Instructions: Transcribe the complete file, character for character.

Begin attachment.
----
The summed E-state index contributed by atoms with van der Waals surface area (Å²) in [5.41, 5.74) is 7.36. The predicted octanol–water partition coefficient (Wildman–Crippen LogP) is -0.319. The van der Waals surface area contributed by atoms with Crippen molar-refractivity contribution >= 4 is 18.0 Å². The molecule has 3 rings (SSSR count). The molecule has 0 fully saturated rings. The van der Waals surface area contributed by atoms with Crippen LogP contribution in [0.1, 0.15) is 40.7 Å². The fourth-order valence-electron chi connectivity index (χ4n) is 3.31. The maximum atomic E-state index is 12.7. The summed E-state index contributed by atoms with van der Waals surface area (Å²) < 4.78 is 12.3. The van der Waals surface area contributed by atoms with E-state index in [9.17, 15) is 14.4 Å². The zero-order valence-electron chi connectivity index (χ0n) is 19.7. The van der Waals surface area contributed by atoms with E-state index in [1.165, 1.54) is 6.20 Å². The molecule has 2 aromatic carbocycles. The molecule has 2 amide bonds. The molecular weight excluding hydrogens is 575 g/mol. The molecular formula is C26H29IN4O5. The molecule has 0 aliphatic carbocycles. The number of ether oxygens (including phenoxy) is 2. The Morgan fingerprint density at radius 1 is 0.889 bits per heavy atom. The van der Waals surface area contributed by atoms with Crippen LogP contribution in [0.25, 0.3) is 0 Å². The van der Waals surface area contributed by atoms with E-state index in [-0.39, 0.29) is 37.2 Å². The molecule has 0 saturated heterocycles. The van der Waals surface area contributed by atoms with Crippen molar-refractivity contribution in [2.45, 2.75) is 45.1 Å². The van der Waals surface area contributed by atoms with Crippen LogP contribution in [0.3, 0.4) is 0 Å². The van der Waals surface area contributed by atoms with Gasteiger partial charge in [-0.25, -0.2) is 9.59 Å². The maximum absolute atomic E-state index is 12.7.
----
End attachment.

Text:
The summed E-state index contributed by atoms with van der Waals surface area (Å²) in [5.41, 5.74) is 7.36. The predicted octanol–water partition coefficient (Wildman–Crippen LogP) is -0.319. The van der Waals surface area contributed by atoms with Crippen molar-refractivity contribution >= 4 is 18.0 Å². The molecule has 3 rings (SSSR count). The molecule has 0 fully saturated rings. The van der Waals surface area contributed by atoms with Crippen LogP contribution in [0.1, 0.15) is 40.7 Å². The fourth-order valence-electron chi connectivity index (χ4n) is 3.31. The maximum atomic E-state index is 12.7. The summed E-state index contributed by atoms with van der Waals surface area (Å²) < 4.78 is 12.3. The van der Waals surface area contributed by atoms with E-state index in [9.17, 15) is 14.4 Å². The zero-order valence-electron chi connectivity index (χ0n) is 19.7. The van der Waals surface area contributed by atoms with E-state index in [1.165, 1.54) is 6.20 Å². The molecule has 2 aromatic carbocycles. The molecule has 2 amide bonds. The molecular weight excluding hydrogens is 575 g/mol. The molecular formula is C26H29IN4O5. The molecule has 0 aliphatic carbocycles. The number of ether oxygens (including phenoxy) is 2. The Morgan fingerprint density at radius 1 is 0.889 bits per heavy atom. The van der Waals surface area contributed by atoms with Crippen LogP contribution in [0.25, 0.3) is 0 Å². The van der Waals surface area contributed by atoms with E-state index in [-0.39, 0.29) is 37.2 Å². The molecule has 0 saturated heterocycles. The van der Waals surface area contributed by atoms with Crippen molar-refractivity contribution in [2.45, 2.75) is 45.1 Å². The van der Waals surface area contributed by atoms with Crippen LogP contribution in [0.3, 0.4) is 0 Å². The van der Waals surface area contributed by atoms with Gasteiger partial charge in [-0.25, -0.2) is 9.59 Å². The maximum absolute atomic E-state index is 12.7.